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What Gordon Gecko Really Said

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David Rogers Posted: Thu, May 26 2011 10:53 PM

Gordon Gecko is reputed to have said "Greed is good." What should he have said? What could he have said?

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John James replied on Thu, May 26 2011 11:22 PM

Well, if you listen to the full speech, that's not all he said...

 

 

What should he have said?  That depends on what he was trying to achieve by talking.  What could he have said?  In about the 30 seconds he had, not much.

I think just those three words are quite effective for what I think the purpose was.  He was trying to make a point.  But perhaps that point is much more easily absorbed, and much less easily distorted when stated by Milton Friedman:

 

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Also, the speech should be put into context. He was slamming the board of directors and the executives for running the company inefficiently. Properly put, Gekko's speech is about being efficient, which is driven by (partly?) greed.

To paraphrase Marc Faber: We're all doomed, but that doesn't mean that we can't make money in the process.
Rabbi Lapin: "Let's make bricks!"
Stephan Kinsella: "Say you and I both want to make a German chocolate cake."

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It's not like altruism is good for humanity, and greed is bad. Neither Hitler nor the Khmer Rouge were interested in greed, they were selfless social engineers. Yet the people who produced every consumer good that lifts your standard of living above hunter-gatherer status was motivated by 'greed'. I don't understand how people can be so caught up in the intentions=results dichtomy that they are blind to the empiric observation that greed is generally beneficial while 'selfless' action almost without exception has been destructive.

"They all look upon progressing material improvement as upon a self-acting process." - Ludwig von Mises
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John Ess replied on Fri, May 27 2011 10:21 AM

The film is meant to be anti-capitalist and a caricature.  So he said exactly what he was supposed to.

Oliver Stone meant it that way.  He and the writers hated bankers.  But the dialogue was meant to be based, ironically, on Stone's own ranting.

They spent three weeks 'researching' and figured that the industry is too boring.

http://articles.latimes.com/2008/oct/05/entertainment/ca-wallstreet5/2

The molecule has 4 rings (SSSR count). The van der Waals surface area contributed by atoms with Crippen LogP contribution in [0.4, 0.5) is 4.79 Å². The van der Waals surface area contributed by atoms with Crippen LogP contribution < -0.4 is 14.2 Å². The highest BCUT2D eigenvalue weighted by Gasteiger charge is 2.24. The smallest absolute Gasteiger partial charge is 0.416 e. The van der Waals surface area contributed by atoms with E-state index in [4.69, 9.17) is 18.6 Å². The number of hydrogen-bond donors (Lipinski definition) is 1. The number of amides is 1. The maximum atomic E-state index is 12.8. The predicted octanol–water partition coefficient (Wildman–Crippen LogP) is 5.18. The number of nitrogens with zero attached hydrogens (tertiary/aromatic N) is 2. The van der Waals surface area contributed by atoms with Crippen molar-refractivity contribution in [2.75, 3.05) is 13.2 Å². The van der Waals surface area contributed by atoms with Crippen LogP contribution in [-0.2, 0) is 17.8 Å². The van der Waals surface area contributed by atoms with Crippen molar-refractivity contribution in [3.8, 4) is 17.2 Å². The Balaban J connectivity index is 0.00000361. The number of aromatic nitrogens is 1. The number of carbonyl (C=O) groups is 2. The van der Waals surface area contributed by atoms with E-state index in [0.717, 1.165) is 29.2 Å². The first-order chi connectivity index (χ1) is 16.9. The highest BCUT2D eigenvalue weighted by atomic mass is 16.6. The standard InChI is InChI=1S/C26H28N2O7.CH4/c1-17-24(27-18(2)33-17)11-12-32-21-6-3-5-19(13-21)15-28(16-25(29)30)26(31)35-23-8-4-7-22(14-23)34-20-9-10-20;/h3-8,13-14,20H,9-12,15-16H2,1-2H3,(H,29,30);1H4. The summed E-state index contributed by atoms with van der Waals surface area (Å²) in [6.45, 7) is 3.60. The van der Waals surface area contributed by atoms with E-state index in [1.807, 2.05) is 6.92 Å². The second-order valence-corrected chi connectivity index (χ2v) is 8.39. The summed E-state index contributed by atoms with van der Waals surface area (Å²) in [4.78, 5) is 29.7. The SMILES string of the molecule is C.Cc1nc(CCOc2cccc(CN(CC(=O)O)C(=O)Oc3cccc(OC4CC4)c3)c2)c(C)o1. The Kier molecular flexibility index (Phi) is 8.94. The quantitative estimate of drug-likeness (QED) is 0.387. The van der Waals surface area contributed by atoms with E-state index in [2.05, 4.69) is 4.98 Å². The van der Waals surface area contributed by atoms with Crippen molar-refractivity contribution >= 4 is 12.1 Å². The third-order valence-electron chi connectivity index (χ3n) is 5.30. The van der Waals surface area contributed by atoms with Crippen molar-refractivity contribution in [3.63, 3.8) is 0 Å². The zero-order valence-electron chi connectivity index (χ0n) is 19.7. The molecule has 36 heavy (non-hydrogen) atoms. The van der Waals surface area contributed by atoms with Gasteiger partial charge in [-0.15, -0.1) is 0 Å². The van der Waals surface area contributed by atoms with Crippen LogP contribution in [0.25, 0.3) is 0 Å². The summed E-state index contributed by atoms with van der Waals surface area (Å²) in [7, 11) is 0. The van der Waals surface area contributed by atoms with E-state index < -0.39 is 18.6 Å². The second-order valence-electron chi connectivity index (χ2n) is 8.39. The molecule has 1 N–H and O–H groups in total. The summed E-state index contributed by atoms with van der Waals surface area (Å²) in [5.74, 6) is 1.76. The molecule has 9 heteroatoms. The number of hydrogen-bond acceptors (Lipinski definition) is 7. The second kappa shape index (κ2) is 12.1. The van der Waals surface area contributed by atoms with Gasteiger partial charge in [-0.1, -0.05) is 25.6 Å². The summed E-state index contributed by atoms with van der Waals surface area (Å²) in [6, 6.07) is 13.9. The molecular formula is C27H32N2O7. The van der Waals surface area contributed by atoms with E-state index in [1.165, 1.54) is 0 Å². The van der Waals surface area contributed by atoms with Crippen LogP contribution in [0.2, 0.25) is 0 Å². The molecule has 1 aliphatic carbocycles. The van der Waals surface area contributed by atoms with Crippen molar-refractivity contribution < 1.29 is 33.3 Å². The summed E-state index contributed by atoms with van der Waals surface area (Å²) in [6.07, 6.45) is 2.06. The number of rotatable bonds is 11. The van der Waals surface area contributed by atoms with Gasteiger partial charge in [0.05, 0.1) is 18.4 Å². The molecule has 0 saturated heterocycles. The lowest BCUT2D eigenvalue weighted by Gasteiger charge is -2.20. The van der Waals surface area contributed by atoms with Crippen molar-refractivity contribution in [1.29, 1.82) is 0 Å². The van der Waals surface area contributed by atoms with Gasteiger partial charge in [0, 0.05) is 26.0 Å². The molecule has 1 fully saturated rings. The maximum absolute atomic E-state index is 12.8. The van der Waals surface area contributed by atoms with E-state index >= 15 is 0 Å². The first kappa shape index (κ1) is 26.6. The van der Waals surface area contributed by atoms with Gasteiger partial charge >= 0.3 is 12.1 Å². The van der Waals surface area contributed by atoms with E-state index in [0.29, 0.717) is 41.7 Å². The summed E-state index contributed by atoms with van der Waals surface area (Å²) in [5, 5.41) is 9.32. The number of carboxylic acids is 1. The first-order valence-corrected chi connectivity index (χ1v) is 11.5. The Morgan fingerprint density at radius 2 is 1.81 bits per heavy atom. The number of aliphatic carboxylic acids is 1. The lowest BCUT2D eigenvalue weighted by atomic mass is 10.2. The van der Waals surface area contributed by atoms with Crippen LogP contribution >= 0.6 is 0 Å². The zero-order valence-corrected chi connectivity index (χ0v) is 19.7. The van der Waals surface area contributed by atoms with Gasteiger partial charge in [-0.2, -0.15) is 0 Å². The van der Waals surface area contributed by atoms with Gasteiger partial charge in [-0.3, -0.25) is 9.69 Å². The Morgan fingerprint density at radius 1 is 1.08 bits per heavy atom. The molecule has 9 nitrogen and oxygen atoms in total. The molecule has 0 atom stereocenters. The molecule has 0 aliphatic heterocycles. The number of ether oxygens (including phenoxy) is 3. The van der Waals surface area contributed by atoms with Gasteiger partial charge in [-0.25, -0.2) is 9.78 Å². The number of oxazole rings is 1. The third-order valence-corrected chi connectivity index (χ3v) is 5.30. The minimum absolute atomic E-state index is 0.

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z1235 replied on Fri, May 27 2011 10:48 AM

Define "greed". By my definition, greed is nothing but the desire to improve one's own situation, and as such it is the driver of all human action, including scratching your own itchy nose. The implication that greed (hence, human action, and especially its sub-class of free market exchanges) is inherently aggressive and/or destructive stems from the fallacy that values are objective, hence all exchanges are inherently exploitative. The destructive/aggressive ("greedy") exploiter is coercing (or cheating) the exploited into an exchange whereby all the former's profits must come from the latter's losses. 

However, values are subjective, and all voluntary exchanges are mutually beneficial, by definition. As such, they are the fundamental quants of wealth/prosperity creation. Both ("greedy") sides in the exchange are, in fact, richer after the exchange than they were before it, as revealed by their voluntary participation in the exchange (action). 

To answer your question, he shouldn't have said anything else/more. As explained above, greed is not only good, but it is a defining feature of life (action) and an antithesis to death. 

 

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Sorry guys. I seem to have goofed. I saw two boxes. I figured the top box was for a tag line of some sort and the bottom box was for the actual post. When I used the Preview tab, it showed my whole post. Now I can't even find what I wrote there. Any suggestions on how to retrieve things written in the bottom box?

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I think the libertarian's tendency to define greed too broadly or spin it as a primarily positive virtue is a mistake.  I mean, by Z's own definition, if you believe giving to charity will improve your situation then giving to charity is an act of greed.  Redefining everything as greed certainly supports any arguments that greed is good, but it also makes for really frustrating discourse.

Maybe the point when self-interest becomes greed can't be easily determined, but people have general notions that serve well enough.  The father who works all day and all night at 2 jobs to put food on the table isn't greedy.  The father who works all day and all night to move ahead in the firm might be greedy.

they said we would have an unfair fun advantage

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z1235 replied on Fri, May 27 2011 11:49 AM

mikachusetts:

The father who works all day and all night at 2 jobs to put food on the table isn't greedy.  The father who works all day and all night to move ahead in the firm might be greedy.